Onsite: CUNA Marketing and Business Development Council Conference 2015
Marketers from around the credit union movement are in Las Vegas this week sharpening their skills and getting ideas at the CUNA Marketing and Business Development Council Conference. Follow along on twitter at the #MBD15 and of course at #CUinsight for live coverage.
Below are some highlights of the event:
Middle Class Prioritizes Family Over Finances
Middle-class Americans don’t define success by how much money they have, CUNA Mutual Group research indicates, instead prioritizing family and significant relationships.
But 62% worry daily about their financial stability, and 34% say they don’t have a banking relationship—lending credence to credit unions’ focus on this demographic as a primary source of membership growth and retention.
CUNA Mutual Group’s Eric Hansing discussed statistics from the comprehensive What Matters Now research project Thursday at the CUNA Marketing & Business Development Council Conference in Las Vegas.
“Middle America trusts credit unions,” says Hansing, vice president of Life, AD&D, and Media for TruStage, CUNA Mutual Group’s consumer brand.
On-Target ‘Pitch’ Kickstarts Sessions
Jeremy Daggs’ “Pitch” garnered him a $10,000 prize from the CUNA Marketing & Business Development Council at its conference Thursday in Las Vegas.
Daggs, director of marketing for University and Community FCU in Stillwater, Okla., won the “Shark Tank”-like competition by presenting an idea for a “plan smart, live smart, smart car” the credit union will use to educate consumers and gain members.
Sarah Bacehowski, president of Mills Marketing, presents Daggs with a ceremonial check for $10,000. The company will help University and Community FCU implement the idea.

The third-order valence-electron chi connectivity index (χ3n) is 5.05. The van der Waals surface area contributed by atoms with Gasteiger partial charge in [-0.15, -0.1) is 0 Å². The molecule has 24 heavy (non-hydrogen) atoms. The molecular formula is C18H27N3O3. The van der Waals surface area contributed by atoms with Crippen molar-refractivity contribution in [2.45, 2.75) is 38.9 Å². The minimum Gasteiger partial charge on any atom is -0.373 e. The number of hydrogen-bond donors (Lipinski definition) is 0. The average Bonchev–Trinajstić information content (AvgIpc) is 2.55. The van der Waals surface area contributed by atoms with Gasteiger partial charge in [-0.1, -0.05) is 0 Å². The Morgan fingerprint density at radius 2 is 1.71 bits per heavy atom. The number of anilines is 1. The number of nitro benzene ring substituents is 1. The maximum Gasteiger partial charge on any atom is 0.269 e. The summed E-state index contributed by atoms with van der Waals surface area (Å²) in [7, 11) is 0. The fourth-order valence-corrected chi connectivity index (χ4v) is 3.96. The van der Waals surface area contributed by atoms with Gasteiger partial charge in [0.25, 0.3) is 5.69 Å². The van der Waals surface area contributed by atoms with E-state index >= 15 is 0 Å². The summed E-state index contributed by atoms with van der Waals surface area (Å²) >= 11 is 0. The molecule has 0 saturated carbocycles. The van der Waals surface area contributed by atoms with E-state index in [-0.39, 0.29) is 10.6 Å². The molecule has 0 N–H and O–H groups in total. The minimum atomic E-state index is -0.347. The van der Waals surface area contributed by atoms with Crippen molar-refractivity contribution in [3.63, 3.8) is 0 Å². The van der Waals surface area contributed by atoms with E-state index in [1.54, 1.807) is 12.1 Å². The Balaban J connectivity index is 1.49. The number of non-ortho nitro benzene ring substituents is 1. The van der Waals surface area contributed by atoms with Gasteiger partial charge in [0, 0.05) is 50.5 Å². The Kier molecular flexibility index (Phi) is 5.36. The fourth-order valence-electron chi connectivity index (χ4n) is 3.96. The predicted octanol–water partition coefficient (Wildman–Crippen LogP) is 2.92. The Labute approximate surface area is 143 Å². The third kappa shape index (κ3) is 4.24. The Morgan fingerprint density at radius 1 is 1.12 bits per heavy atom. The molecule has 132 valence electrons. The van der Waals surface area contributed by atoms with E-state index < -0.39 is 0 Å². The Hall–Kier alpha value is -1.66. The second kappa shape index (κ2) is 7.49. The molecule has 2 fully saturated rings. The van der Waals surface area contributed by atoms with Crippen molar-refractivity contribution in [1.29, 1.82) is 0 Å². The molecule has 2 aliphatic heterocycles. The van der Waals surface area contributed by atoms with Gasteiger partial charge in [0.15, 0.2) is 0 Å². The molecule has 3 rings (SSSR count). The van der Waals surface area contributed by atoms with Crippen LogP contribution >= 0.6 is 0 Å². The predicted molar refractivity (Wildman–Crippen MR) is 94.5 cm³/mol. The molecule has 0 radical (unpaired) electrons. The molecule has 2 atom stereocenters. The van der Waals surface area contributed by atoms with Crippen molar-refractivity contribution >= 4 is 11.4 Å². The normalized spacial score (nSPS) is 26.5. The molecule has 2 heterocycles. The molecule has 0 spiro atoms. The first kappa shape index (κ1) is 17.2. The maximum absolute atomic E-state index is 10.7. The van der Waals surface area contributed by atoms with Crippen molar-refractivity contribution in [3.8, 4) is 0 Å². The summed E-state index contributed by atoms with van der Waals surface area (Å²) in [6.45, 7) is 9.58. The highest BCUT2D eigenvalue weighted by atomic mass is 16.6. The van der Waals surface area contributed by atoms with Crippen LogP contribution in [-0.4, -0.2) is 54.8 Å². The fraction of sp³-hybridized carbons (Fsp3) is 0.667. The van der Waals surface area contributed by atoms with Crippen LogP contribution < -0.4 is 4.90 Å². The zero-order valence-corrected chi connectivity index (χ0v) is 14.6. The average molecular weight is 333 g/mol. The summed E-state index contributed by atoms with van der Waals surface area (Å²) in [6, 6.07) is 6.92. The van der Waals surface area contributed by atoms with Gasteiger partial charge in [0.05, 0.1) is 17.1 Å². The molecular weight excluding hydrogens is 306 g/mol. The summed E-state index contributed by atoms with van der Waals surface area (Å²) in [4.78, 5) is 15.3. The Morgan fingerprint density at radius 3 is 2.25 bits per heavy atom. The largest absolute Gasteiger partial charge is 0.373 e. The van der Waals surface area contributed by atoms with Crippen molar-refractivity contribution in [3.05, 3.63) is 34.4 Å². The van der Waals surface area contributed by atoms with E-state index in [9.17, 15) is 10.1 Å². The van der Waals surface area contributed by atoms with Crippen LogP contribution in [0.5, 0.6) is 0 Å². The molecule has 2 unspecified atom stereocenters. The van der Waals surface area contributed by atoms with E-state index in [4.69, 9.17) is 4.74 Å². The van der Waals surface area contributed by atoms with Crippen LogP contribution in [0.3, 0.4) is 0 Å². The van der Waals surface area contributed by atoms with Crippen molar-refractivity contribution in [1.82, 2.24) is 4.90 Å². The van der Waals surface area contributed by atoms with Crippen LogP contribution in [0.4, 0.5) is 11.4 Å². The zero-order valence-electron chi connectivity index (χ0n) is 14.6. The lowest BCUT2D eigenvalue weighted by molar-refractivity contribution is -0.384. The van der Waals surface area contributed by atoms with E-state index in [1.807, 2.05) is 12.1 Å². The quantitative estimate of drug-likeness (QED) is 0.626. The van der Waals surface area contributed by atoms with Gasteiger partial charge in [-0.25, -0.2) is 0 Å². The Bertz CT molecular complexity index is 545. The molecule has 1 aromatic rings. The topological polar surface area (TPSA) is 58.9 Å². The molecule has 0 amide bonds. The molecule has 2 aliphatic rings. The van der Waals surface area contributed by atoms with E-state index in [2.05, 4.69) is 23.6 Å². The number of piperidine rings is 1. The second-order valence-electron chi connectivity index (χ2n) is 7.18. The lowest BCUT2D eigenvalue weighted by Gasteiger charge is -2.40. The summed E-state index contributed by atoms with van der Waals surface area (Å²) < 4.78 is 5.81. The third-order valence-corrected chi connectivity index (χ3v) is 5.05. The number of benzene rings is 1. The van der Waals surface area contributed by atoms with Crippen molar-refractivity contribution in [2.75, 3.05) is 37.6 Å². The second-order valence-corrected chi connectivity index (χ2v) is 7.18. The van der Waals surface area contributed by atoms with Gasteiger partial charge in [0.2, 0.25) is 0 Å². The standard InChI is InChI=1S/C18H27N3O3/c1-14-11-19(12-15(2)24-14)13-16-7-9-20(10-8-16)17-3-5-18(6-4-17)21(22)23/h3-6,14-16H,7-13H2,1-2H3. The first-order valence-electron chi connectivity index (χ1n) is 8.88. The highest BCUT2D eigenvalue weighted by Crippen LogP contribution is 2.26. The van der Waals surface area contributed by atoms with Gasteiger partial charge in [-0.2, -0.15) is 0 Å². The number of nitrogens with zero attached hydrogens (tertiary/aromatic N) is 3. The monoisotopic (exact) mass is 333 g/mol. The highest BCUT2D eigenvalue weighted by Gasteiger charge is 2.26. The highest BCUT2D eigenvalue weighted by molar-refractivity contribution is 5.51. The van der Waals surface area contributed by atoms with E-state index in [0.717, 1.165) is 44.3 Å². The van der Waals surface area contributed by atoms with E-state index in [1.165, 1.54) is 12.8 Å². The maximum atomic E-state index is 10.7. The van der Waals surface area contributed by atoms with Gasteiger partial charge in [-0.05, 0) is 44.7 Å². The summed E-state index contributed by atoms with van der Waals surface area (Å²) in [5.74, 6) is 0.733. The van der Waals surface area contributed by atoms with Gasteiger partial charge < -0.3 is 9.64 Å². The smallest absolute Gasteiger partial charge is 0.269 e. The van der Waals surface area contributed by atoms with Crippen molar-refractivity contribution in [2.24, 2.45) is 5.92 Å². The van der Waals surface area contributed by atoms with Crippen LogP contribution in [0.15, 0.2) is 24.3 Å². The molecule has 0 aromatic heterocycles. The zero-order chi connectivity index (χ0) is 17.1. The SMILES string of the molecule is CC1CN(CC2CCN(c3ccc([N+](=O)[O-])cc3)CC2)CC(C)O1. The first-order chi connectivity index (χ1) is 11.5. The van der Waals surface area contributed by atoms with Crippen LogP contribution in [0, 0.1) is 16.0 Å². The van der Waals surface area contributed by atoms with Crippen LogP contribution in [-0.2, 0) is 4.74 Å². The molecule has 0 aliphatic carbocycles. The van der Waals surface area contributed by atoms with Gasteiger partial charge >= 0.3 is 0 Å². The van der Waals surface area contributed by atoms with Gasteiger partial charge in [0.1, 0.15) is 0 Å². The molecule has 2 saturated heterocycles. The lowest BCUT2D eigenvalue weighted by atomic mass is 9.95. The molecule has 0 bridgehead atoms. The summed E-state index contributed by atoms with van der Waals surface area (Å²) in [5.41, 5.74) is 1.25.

Align Marketing Goals With Business Strategy
As a marketing or business development leader, do you struggle to align your departmental goals with the overall corporate strategy? How do you replace “busy-ness” with “purposeful activity”? Are you sure that your team’s tactics and activities fully align with your goals?
Susan Toalson, chief marketing officer and vice president of community & business development at $300 million asset University of Illinois Employees Credit Union, Champaign, Ill., tackled these questions during the CUNA Marketing & Business Development Council Conference in Las Vegas.
Leveraging SEG Relationships for Success
What’s the key to double-digit membership growth? For Elements Financial Federal Credit Union in Indianapolis, it was to aggressively pursue new SEG (select employee group) relationships and offer value-added, relationship-building services that all employees could use.
That’s the case study Rich Jones, president/CEO of Leaders2Leadership LLC and former senior vice president of sales, marketing, and business development at $1 billion asset Elements Financial Federal, shared during a CUNA Marketing & Business Development Council Conference session last week in Las Vegas.
According to Jones, critical to a successful business development program is creating an implementation strategy step-by-step and then seeing it through.
Communicating in a Crisis
Through a series of urgent, compelling examples, Anthony Huey captivated CUNA Marketing & Business Development Council Conference attendees Thursday with cautionary tales of what can go wrong when organizations mismanage a crisis—and how to avoid those missteps.
Huey, president of Reputation Management Associates and a 20-year media relations veteran, presented the credit union audience with a step-by-step plan for clear and effective communication during the critical early stages of a crisis.
Focus on two areas, Huey advised: crisis management and crisis communication.
Crisis management is the planning that occurs prior to an incident, and sets the stage for proactive and effective communication during the crisis.
Bodell: Three Tools for Change
Two things happen when an organization fails to challenge the status quo: complacency and complexity, author/change agent Lisa Bodell told CUNA Marketing & Business Development Council Conference attendees on Wednesday.
“You become resigned,” said the author of “Kill Your Company”—and either unwilling or unable to effect needed change. She cited three reasons complacency exists:
- We’re managing, not leading.
- We put a lot of emphasis on changing systems but not on changing behavior.
- We choose doing over thinking.
“Thinking has become a daring act,” Bodell said.